Diet of the Raccoon
Raccoons are some of the most opportunistic omnivores in the world. They will eat just about anything they can get their paws on. Naturally, nearly half of their diet consists of crustaceans, insects, mollusks, and other invertebrates.
A large chunk also consists of plant material, and then a smaller portion consists of small animals. They actually prefer feeding on crabs and other easy-to-catch prey, rather than birds or mammals. In urban environments they will commonly peruse through garbage to find edible items.
Another interesting and well-known trait that raccoons possess is known as “dousing.” Dousing is the act of “washing” the food they consume. While dousing, the animal will pick up a food item, inspect and rub it to remove unwanted bits and pieces, and then eat it.
Though this appears similar to the human act of washing something, rubbing the object while underwater actually serves to soften the hard protective layer of their paws so the object can be examined more thoroughly before eating.
Raccoon and Human Interaction
Humans interact with raccoons incredibly frequently, both directly and indirectly. Many interactions involve food. Sometimes humans will confront raccoons for breaking into garbage cans or hunting chickens, other times humans will feed raccoons, causing them to become more habituated and potentially dangerous.
Many incorrectly assume that “friendly” raccoons have rabies, but years of living in urban areas, and feeding by humans, is usually the more likely culprit. Sometimes they find their way into attics, and use the area as their denning location. This can cause lots of damage, and removal or relocation requires permitting before action can be taken.
While they have been bred in captivity, raccoons are wild animals and have not been domesticated in any way.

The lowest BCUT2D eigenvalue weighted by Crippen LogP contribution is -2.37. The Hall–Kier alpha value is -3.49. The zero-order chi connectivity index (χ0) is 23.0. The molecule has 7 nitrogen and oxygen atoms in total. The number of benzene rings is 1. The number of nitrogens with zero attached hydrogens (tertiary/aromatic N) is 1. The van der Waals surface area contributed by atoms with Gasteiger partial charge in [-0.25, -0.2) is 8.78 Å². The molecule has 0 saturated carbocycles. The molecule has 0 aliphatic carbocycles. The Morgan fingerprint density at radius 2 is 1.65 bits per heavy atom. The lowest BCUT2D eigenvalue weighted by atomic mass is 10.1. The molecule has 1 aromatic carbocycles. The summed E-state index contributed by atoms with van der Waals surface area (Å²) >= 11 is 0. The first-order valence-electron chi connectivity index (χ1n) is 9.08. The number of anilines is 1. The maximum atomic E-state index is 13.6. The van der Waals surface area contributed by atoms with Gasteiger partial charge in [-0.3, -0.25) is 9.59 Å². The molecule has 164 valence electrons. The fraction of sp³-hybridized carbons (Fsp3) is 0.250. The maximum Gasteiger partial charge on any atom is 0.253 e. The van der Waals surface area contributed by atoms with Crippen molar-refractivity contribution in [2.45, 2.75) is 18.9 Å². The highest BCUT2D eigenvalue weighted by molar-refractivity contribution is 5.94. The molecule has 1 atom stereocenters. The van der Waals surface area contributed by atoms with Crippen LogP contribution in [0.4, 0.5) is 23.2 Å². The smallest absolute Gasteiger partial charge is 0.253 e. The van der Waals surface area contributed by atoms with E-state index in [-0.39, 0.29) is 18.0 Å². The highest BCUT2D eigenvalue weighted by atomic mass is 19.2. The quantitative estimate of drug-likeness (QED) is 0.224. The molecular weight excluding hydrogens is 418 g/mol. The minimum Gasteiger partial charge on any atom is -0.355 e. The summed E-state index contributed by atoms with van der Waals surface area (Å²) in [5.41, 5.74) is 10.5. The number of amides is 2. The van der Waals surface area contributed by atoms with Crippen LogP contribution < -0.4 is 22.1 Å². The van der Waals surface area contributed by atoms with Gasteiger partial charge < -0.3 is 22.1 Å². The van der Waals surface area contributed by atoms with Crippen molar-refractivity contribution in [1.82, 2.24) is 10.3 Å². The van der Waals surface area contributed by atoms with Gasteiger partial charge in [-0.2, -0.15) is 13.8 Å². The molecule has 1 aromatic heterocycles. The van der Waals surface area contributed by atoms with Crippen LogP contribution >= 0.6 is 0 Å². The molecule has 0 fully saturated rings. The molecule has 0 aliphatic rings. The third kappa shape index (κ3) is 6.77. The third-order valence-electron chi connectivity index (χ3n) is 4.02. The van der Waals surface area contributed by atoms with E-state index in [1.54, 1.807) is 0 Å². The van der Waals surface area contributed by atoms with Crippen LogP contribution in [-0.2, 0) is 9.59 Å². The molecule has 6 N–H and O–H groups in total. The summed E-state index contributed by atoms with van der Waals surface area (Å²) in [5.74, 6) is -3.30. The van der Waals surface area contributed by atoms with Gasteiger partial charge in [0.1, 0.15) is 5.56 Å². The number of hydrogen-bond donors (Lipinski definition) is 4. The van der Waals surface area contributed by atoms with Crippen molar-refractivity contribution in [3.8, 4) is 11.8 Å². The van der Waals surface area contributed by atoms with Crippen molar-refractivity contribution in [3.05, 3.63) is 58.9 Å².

Does the Raccoon Make a Good Pet
Though raccoons are occasionally sold as pets, they should never be kept as house pets. Raccoon owners must have outdoor enclosures, proper permits, and provide an adequate diet. For most people, this makes raccoons a poor choice as a pet.
In a zoological or captive setting, these intelligent animals require large and secure enclosures. They must have plenty of climbing opportunities, and area to comfortably den, and places to escape from the elements.
Because they are so smart, these mammals can become bored and destructive when they are not provided with enough mentally stimulating activities. It is important to give toys, puzzle feeders, and training using positive reinforcement. Their diet should be chosen under the advice of a veterinarian, as they are prone to obesity and gout.
Behavior of the Raccoon
While these creatures are primarily nocturnal, it is not uncommon to see them forage during the day, particularly when raising kits. This is sometimes viewed as a behavior that is a warning sign for rabid animals, but is much more common than most people realize.
They are social, and mothers will sometimes remain with kits and other related females. Males will also form loose social bonds with one another, but can be aggressive towards unrelated kits. Groups will socialize, forage, and rest together.
Reproduction of the Raccoon
The breeding season for raccoons runs from January through March, but the exact timing can vary greatly by subspecies and region. After mating, females have a gestation period of 63 – 65 days, and give birth to 2 – 5 babies.
Young raccoons, known as “kits,” begin the weaning process somewhere between 6 – 9 weeks, and are fully weaned by the time they reach 16 weeks of age. Female kits may remain with their mother, or near her home range, for longer periods.